Mentorship initiative aims to help girls succeed

By RON FANFAIR

Canadian hip-hop artist and actress Michie Mee singles out music industry executive Ivan Berry and raconteur and bookstore co-owner Itah Sadu as her primary role models.

Berry was her manager for several years while Sadu met the artist while serving as a youth programmer at Flemington Park Community Centre several years ago.

‘I always kept Ivan’s words very close to me and some of the things I learned from Itah never leave you,” said Michie Mee, who was featured on the CBC TV series, “Drop the Beat”. “The fact that they were stuck with me on my journey and so many things that I have been part of has really inspired me to want to give back.”

The first Canadian rapper to sign a deal with an American record label, Michie Mee joined Toronto District School Board (TDSB) Director of Education Dr. Chris Spence, writer and motivational speaker Jill Andrew and Generation Y expert Dr. Karyn Spence at last week’s TDSB “Young Women on the Move” girls mentorship initiative.

Nearly 500 Grade Seven to 10 students attended the launch in Don Mills.

Spence said he was excited about the initiative.

“Girls understanding themselves will keep them connected to schools and build a foundation for stronger communities and the social change we need here in Toronto,” he said. “One of the things we are trying to do at the TDSB is to institutionalize the concept of the caring adult because we know when students have a caring adult in their lives, their life outcomes go up.

“We can’t always build a future for our students, but we can build students for the future. That’s what today is all about. We want to motivate you, inspire you and support you to follow your dreams and to remind you that you can be anything that you want to be. We have wonderful speakers and presentations that we know (are) going to make a real big time impact on you as you go back to your schools and back to your communities.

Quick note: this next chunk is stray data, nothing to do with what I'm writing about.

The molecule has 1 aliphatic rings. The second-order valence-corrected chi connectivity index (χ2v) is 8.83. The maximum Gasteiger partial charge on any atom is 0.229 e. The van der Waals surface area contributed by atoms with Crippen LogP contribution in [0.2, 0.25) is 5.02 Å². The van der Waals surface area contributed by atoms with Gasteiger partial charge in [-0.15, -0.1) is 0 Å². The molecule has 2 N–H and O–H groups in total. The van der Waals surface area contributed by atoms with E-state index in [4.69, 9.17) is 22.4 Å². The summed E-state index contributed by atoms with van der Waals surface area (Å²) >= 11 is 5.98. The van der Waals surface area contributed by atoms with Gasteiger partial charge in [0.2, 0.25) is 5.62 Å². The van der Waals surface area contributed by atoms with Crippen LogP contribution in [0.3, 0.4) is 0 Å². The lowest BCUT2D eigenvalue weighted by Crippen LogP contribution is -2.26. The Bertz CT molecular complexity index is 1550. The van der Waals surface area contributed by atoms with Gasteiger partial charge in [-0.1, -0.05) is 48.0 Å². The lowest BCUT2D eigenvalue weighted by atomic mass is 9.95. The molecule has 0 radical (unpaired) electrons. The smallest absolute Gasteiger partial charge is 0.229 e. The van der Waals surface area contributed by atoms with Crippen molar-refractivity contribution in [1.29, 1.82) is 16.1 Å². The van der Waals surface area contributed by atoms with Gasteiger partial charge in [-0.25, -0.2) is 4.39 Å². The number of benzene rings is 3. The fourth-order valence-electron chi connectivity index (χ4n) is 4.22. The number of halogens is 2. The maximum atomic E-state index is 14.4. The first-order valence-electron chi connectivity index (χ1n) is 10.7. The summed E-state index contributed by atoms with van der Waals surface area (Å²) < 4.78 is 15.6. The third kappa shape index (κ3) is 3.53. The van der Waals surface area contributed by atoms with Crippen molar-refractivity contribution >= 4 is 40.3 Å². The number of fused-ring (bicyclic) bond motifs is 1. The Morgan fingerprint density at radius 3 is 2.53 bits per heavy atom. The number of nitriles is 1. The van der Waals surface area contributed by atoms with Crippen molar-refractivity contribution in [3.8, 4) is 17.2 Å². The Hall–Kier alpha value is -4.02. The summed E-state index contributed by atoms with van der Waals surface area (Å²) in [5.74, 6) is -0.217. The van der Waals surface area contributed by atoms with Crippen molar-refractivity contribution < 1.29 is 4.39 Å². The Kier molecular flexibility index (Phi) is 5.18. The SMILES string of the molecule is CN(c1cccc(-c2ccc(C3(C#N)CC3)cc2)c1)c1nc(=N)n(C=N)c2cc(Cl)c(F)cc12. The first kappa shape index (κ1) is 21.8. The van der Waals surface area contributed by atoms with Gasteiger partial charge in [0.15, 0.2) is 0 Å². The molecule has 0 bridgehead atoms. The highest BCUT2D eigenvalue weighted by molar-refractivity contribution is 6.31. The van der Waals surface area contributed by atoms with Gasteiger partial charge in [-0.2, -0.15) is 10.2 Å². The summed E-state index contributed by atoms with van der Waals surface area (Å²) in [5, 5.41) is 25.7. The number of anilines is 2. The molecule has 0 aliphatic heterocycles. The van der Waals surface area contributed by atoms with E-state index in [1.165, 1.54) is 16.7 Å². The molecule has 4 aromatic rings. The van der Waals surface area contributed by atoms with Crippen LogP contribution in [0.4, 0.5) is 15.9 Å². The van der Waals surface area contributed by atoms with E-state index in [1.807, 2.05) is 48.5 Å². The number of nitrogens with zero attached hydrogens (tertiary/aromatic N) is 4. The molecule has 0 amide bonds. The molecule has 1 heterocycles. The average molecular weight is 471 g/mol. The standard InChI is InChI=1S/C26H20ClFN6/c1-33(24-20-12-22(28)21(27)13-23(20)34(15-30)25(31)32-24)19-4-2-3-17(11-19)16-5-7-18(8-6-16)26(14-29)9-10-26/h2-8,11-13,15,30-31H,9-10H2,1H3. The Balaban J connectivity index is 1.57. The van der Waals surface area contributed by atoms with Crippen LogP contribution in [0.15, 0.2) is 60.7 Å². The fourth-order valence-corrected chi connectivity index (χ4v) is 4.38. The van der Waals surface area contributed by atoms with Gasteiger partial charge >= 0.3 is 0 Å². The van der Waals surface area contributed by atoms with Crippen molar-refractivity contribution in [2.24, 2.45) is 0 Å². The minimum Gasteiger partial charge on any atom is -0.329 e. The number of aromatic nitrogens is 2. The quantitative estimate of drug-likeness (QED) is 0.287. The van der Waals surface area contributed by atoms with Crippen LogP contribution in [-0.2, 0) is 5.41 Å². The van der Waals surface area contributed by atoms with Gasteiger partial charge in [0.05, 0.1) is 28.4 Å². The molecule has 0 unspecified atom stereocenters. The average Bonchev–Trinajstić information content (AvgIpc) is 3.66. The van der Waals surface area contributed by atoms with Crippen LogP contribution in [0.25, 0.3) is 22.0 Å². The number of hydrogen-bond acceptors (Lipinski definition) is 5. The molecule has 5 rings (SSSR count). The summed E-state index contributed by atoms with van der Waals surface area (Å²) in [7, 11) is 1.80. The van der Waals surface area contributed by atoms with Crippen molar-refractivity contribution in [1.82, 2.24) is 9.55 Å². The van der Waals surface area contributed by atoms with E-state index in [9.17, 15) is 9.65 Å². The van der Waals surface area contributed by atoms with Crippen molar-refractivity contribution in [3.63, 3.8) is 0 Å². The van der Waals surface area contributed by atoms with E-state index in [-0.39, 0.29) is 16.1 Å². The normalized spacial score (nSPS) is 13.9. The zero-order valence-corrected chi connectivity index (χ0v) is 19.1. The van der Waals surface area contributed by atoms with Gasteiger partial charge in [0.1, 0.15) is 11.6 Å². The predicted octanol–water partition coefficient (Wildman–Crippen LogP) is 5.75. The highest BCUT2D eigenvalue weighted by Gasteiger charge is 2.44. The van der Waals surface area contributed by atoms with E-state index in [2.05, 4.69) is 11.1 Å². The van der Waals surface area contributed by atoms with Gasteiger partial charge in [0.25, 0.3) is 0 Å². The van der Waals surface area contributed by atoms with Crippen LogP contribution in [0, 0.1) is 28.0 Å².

“I also want you to know that today is the beginning and not the end as we give you a greater voice for what you need to be successful, resilient, confident, caring and courageous young women. Learn more, read more and change the globe.”

The new initiative is intended to build upon existing mentorship programs for girls and to develop a socially conscious network of young women and a community of mentors.

It will increase the awareness of issues relevant to young women, create spaces for them to dialogue, foster healthy interpersonal relationships leading to social and academic success, keep them engaged in and connected to school, proactively involve students in social justice activities, empower them to be agents of change and actively partner with community agencies and parents.

Andrew, who is pursuing her PhD in Education, reminded the young women that inner beauty is just as important as outer beauty.

“A beautiful person has an expansive mind, they are articulate, they set career goals and they are in touch with their history,” she told them.

Prior to the start of the event, the audience observed a moment of silence for victims of the Haitian earthquake.

Spence challenged the young people to go back to their schools and organize a relief effort to support the victims.

“We are all part of the same race and that is the human race,” he added. “This tragedy presents a real opportunity to make a difference.”

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